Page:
Preventing Dry Skin During Winter
November 10, 2022 by VitalSkin Dermatology
It’s hard to believe that winter is already here. As the year wraps up, soon we’ll be celebrating the holidays and fall will give way to the colder winter months—which can be tough on our skin. When the temperatures plummet, the heat turns on, the humidity drops and we take hotter showers, our skin is robbed of its moisture, often resulting in dry skin.
Dry Skin or Eczema?
While dry skin isn’t dangerous, it can be very uncomfortable. For some patients, this dryness can result in eczema. Eczema (also called dermatitis) is the result of inflammation in the top layers of the skin. It can be red, scaly and for many people, very itchy and uncomfortable. Eczema often appears on the bend of the elbows or the back of the knees. It can also be common on the face, eyelids, hands and feet.
How to Prevent Dry Skin
When treating dry skin, prevention is key. There are a few simple steps we can take to keep our skin hydrated.
- A humidifier can be used to add moisture to the air. These can be moved from room-to-room over the course of the day, which is helpful for those working at home.
- Another step involves our bathing habits. Often, people like to take long hot showers or baths to relax and to warm up. Unfortunately, that dries out our skin. Shortening the length of the shower and cooling the water down (cool not cold!) can help prevent dry skin.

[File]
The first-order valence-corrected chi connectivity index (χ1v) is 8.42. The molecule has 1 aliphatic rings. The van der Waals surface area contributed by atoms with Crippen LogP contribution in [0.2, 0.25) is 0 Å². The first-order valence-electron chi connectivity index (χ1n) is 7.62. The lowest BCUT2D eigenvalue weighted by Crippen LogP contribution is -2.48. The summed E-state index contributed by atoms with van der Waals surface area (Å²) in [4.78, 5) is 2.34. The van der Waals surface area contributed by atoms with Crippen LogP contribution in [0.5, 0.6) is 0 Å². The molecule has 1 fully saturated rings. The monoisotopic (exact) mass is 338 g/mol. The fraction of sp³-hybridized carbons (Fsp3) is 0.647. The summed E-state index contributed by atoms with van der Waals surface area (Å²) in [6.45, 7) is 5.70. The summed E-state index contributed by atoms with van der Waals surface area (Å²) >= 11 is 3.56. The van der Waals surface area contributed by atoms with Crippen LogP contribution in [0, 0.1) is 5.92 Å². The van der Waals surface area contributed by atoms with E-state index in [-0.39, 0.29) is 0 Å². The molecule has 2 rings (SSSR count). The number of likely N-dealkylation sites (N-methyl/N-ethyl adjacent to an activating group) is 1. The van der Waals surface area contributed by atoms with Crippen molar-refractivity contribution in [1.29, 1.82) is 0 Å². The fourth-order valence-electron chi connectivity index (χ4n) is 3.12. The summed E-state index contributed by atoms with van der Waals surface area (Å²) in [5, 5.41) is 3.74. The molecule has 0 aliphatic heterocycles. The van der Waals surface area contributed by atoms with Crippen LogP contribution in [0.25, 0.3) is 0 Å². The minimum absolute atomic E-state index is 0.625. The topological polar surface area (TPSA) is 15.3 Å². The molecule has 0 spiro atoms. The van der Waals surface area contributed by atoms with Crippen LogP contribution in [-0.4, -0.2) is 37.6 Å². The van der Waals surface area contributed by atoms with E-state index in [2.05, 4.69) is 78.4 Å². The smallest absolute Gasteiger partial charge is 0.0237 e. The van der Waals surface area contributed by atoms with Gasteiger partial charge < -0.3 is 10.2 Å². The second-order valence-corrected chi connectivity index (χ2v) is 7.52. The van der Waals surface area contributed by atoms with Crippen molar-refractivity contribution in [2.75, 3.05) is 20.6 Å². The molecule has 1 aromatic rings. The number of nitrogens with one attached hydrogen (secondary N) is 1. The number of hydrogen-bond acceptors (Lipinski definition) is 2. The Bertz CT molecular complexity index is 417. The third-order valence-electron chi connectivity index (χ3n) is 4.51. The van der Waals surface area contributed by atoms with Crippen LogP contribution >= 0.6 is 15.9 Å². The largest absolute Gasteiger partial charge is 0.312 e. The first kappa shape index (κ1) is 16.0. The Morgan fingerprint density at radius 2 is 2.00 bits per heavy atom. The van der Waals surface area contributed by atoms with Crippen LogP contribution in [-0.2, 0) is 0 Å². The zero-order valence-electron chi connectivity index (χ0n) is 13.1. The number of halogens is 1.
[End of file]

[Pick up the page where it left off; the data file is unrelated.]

- Lastly, we can hydrate our skin by using moisturizers daily. Moisturizers that come in tubs and tubes tend to be more hydrating than lotions. Because dry skin can be irritated easily by fragrances and dyes, it is best to use a fragrance free and dye free moisturizer. Brands such as Cetaphil, Cerave, Aveeno and Neutrogena all have gentle moisturizers designed to hydrate dry sensitive skin. The best time to use a moisturizer is after bathing when the skin is still moist. Ointments such as Vaseline and Aquaphor can be used for very dry skin and are easiest to use at night as they are greasier.
When to See a Doctor
Sometimes, these steps aren’t enough. Then what? Your dermatologist is an expert in treating the inflammation and eczema that doesn’t respond to the above measures. They can prescribe a cortisone cream to settle down the inflammation and give you relief from the itching. They will also evaluate you to be sure there isn’t something else that could be contributing to your dry, itching skin.
About the Author
Emily Keimig, MD, MS is a board certified dermatologist at Dermatology + Aesthetics, an affiliate of VitalSkin Dermatology. She specializes in general dermatology, addressing various skin concerns on a daily basis. If you’re experiencing prolonged dry skin symptoms that won’t go away, we’re here to help! Give us a call to set up an appointment, and we can determine if (or what) treatment is needed.